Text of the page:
Seems to me that you are “reaching way too high” for what you have to offer. It’s not a jab. Many of us did the same thing (myself included) when we were new and young so many years and so many projects ago.

As far as your demo reel… In my opinion, it does not say “We can solve your problem” or “We can tell your story” (unless you need a music video). It does not connect with Corporate America’s needs (training, marketing, etc.) at all if that is your target market.

Hand pick some of the “low paying” jobs that might touch your soul, craft them into great stories and highlight them with your talented fancy effects, and then use them to grow and get better paying projects.

Good Luck!
Bruce

Bruce Bennett
Bennett Marketing & Media Production, LLC


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Douglas Wright
Re: Closing the deal?
on Mar 11, 2009 at 9:44:40 pm

Thanks for the suggestions. For the level that we are at now, how do you think we should approach the more corporate clientele other than giving it away?

legendsfilms.com


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Bruce Bennett
Re: Closing the deal?
on Mar 11, 2009 at 10:41:45 pm

Hi Douglas,

Like I suggested, I would hand pick one or two projects from the “low budget offers” and invest time (not out-of-pocket expenses) into producing something that can be used to show and gain higher-end clients in the future. Promote, distribute, and show the Hell out of it. The pride and confidence that you will feel will also be conveyed to prospective clients when you show your work during your face-to-face meetings. Keep track of all your time and expenses so that you can estimate/bid similar quality level projects without having to invest/lose money in the future. Also make sure you line item the discount on your final invoice(s) so that your client knows that it will cost them if there is a next time Chances are that you will not want to do business if the grinder client expects a discount again, so choose what may be a “one shot” project.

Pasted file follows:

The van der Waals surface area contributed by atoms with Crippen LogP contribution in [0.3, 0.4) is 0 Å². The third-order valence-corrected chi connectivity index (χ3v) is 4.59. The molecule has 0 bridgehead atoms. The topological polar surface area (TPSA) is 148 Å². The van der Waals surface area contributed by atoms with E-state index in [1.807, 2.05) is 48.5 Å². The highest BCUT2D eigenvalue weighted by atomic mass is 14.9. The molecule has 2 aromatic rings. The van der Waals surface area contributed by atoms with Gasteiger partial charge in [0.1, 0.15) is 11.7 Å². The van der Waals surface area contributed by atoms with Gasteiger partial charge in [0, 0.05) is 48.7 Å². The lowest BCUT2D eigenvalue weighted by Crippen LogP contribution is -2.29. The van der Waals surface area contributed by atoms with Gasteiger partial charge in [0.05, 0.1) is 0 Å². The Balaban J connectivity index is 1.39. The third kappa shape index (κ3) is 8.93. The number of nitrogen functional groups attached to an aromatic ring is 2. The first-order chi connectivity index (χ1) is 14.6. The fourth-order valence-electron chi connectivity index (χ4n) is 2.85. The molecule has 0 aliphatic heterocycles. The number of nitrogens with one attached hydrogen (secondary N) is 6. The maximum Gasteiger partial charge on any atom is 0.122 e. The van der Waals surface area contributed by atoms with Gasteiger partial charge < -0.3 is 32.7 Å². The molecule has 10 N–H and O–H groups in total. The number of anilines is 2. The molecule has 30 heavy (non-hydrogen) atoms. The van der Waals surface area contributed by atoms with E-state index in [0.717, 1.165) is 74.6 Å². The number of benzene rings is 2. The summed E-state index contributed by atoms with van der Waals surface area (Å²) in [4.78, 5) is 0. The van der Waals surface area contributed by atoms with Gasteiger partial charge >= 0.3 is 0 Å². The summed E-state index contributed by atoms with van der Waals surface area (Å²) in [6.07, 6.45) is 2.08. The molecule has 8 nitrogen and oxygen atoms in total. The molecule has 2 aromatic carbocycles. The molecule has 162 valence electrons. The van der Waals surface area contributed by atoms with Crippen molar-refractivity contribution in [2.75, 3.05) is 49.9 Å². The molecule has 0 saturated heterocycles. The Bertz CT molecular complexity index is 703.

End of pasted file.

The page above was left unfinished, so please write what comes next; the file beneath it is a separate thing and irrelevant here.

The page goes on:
If you don’t want to look like, or have your competitors see/know, your “giving away” time/money, I suggest that you look to non-profit organizations and do a pro bono project There are tons (especially with this recession) of food pantries, homeless shelters, home assistance projects and many other related non-profits that could use a good video to show prospective donors. You might even get some of your expenses (tape costs, a couple of free lunches, etc.) paid by a businesses/donors within your community. Also, exposing yourself to such causes may have a positive affect on how you personally grow within your craft (it does for me).

On another note (no music video pun intended)… One thing that I have done (and continue to do) is hire people who are better than I am for higher dollar projects. Some times the project is so large that I can’t do it all and need to sub out another colleague to write, direct, or produce. Their services/rates still come out of the project budget and I get less money, but the value of what I learn has proven itself time and time again in getting better paying gigs/higher quality projects.

Bruce

Bruce Bennett
Bennett Marketing & Media Production, LLC


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denise quesnel
Re: Closing the deal?
on Mar 12, 2009 at 1:50:50 am

Douglas,

I think what is most difficult when you are young and first starting out is getting together a reel and website that is confidence inspiring to the market you wish to target.

What I mean is that if you have music videos/parties/sizzle reel type footage, a corporate type will be very unconvinced that you can make a video for them. Clients need to see the same type of footage that they want made. In order to get this type of footage, you need to work for free and take a pay cut. Clients don't care if you say you can do it, they need to SEE it.

People on the Cow constantly talk about never working for grinders or working for nothing, but most will agree when you are first starting out and do not have experience in the market you wish to target, you need to get this experience in any way that it takes. I certainly had to do free projects, 24 hr film festivals etc to prove myself. I think we all do. Just make sure you and the client you are taking a pay cut for understands this and also realizes other commitments you have.

In the meantime don't quit your day jobs, you will need some income to flow in while you build your business. You will also find that word of mouth gets you more business than anything else.



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Zane Barker
Re: Closing the deal?
on Mar 12, 2009 at 2:04:11 am

[Douglas Wright] "For the level that we are at now, how do you think we should approach the more corporate clientele other than giving it away?"

Noting is wrong with giving it away, just don't over do it. When I was getting started I even did a couple of video for free for friends that I knew who had there own businesses. Offering to do a 30 second video spot for a friends store or in service that they can post on there web site it a good way to get some more diversity in that demo.